Television broadcast of U.S. President Richard Nixon's speech from the White House in Washington DC, United States on the withdrawal of remaining U.S. troops from Vietnam on 29th March 1973 during the Vietnam War. The White House. The Seal of the President of the United States. The President talks about that period of the Vietnam War when he joined the office and speaks about the program he initiated to end the war. He says American prisoners are on their way from Vietnam and people of South Vietnam are now free to choose their government. He says North Vietnam is not complying with few provisions of the Peace Agreement. He says that they should honor all those American soldiers who died during the Vietnam War. He refers to the difficult days of the war including the moratorium to end the war which was organized on October 15, 1969 when millions of Americans took day off from work and schools to participate in local demonstrations against the war. Nixon refers to the period of April 1971 when he ordered attacks on Communist bases in Cambodia. He talks about the period of May 1972 when he ordered air strikes in North Vietnam and the period of December 1972 when he ordered more air strikes.
The U.S. Army 101st Airborne Division troops pass through jungles of A Shau Valley in Vietnam in April, 1971. Members of the U.S. 327th Infantry Airborne regiment, 101st Airborne Division, at landing zone, watch air strikes before moving out. Smoke rises as the air strikes continue. The troops climb a mountain in the dense jungle. The troops on patrol in the jungle. The troops walk through high bushes.
Signing of the National Cancer Act of 1971 in the East Room of the White House in Washington DC, United States. U.S. President Richard Nixon walks up to a microphone in the East Room. The President makes remarks. He speaks about the threat of cancer in the United States which killed many people during World War II and after that. He further speaks about the national commitment to the attempt of finding a cure through the National Cancer Act. President Nixon states that the Congress is totally committed to provide funds to ultimately eradicate cancer which is a major cause of death. He speaks that national commitment is different from government commitment because the national commitment involves all voluntary activities. A crowd applauds as President Nixon walks over to a table to sign the National Cancer Act.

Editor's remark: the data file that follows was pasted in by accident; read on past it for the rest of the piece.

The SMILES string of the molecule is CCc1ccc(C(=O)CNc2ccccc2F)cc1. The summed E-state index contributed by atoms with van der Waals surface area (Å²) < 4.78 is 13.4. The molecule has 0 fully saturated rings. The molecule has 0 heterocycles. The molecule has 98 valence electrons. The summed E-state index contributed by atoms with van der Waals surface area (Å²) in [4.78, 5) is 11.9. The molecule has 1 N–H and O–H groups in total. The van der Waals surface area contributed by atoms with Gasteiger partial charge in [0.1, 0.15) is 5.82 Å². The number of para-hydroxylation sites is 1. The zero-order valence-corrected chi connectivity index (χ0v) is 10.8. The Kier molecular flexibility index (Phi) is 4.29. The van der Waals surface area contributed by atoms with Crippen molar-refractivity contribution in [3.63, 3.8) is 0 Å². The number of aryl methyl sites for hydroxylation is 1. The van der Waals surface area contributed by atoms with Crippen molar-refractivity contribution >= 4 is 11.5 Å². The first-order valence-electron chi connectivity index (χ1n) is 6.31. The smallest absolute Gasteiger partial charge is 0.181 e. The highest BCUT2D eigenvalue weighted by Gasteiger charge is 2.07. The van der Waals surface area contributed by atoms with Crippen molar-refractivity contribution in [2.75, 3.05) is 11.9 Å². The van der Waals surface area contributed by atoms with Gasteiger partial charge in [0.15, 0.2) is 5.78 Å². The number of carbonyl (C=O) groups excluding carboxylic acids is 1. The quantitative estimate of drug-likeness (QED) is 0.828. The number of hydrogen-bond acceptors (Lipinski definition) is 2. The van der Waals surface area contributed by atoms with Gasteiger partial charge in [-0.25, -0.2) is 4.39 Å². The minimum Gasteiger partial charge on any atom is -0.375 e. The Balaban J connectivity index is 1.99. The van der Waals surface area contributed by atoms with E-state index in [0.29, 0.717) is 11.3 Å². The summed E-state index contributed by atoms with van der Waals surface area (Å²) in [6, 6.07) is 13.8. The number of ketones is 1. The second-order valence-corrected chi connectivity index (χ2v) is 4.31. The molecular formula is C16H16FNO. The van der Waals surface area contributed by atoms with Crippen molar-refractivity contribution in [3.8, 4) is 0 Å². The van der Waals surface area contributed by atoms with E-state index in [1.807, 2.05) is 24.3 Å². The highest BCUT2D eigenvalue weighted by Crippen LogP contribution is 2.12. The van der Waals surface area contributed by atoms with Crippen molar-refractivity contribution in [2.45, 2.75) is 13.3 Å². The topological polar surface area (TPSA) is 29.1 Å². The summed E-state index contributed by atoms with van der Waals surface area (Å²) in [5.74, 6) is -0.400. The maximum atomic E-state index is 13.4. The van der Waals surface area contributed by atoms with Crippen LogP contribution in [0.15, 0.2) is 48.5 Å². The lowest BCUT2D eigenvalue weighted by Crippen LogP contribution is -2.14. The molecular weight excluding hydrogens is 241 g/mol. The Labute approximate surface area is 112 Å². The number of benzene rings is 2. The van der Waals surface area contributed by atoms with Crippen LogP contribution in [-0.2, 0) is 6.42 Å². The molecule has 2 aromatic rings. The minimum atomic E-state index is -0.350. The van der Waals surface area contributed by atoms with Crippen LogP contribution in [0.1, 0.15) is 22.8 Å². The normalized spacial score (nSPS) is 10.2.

Signing of the National Cancer Act of 1971 in the East Room of the White House in Washington DC, United States. President Nixon speaks to audience before signing the National Cancer Act. President Nixon hands out the pen with which he signed the bill. The Chairman of the National Cancer Society gives his remarks on the occasion and shakes hands with President Nixon. President Nixon asks the members of the House, Senators and others to stand for a group photograph. President Nixon say a few words as people line up for a picture. The President sits down to re-enact the signing of the bill. Attendees in the front row behind President Nixon. The crowd applauds as President Nixon leaves the East Room.
Signing of the National Cancer Act of 1971 in the East Room of the White House in Washington DC, United States. Members of the House, Senators and others sit while U.S. President Richard Nixon signs the bill. President Nixon says a few words as he signs the bill. The President shakes hands with the Chairman of National Cancer Society. President Nixon shakes hands with members of the House and the Senators.
Paris Air Show. Supersonic Aerospatiale-BAC (British Aircraft Corporation) Concorde takes off. Buildings in the background.